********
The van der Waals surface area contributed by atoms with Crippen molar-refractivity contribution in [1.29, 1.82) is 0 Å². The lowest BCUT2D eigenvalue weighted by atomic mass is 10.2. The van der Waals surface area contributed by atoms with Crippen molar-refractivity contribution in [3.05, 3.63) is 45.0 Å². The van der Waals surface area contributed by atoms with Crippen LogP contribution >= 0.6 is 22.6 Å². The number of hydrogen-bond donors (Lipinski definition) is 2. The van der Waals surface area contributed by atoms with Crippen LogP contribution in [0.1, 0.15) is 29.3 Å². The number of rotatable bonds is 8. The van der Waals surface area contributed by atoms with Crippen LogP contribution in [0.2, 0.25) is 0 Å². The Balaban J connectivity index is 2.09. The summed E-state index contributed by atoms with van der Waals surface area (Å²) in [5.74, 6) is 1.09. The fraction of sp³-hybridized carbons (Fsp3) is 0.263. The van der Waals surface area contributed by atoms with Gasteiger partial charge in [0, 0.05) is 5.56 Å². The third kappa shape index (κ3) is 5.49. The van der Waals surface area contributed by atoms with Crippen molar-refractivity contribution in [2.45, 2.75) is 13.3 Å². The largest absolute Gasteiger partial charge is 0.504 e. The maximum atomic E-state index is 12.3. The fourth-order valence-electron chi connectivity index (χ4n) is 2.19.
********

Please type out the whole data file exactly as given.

The van der Waals surface area contributed by atoms with Crippen molar-refractivity contribution in [1.29, 1.82) is 0 Å². The lowest BCUT2D eigenvalue weighted by atomic mass is 10.2. The van der Waals surface area contributed by atoms with Crippen molar-refractivity contribution in [3.05, 3.63) is 45.0 Å². The van der Waals surface area contributed by atoms with Crippen LogP contribution >= 0.6 is 22.6 Å². The number of hydrogen-bond donors (Lipinski definition) is 2. The van der Waals surface area contributed by atoms with Crippen LogP contribution in [0.1, 0.15) is 29.3 Å². The number of rotatable bonds is 8. The van der Waals surface area contributed by atoms with Crippen LogP contribution in [0.2, 0.25) is 0 Å². The Balaban J connectivity index is 2.09. The summed E-state index contributed by atoms with van der Waals surface area (Å²) in [5.74, 6) is 1.09. The fraction of sp³-hybridized carbons (Fsp3) is 0.263. The van der Waals surface area contributed by atoms with Gasteiger partial charge in [0, 0.05) is 5.56 Å². The third kappa shape index (κ3) is 5.49. The van der Waals surface area contributed by atoms with Crippen molar-refractivity contribution in [2.45, 2.75) is 13.3 Å². The largest absolute Gasteiger partial charge is 0.504 e. The maximum atomic E-state index is 12.3. The fourth-order valence-electron chi connectivity index (χ4n) is 2.19.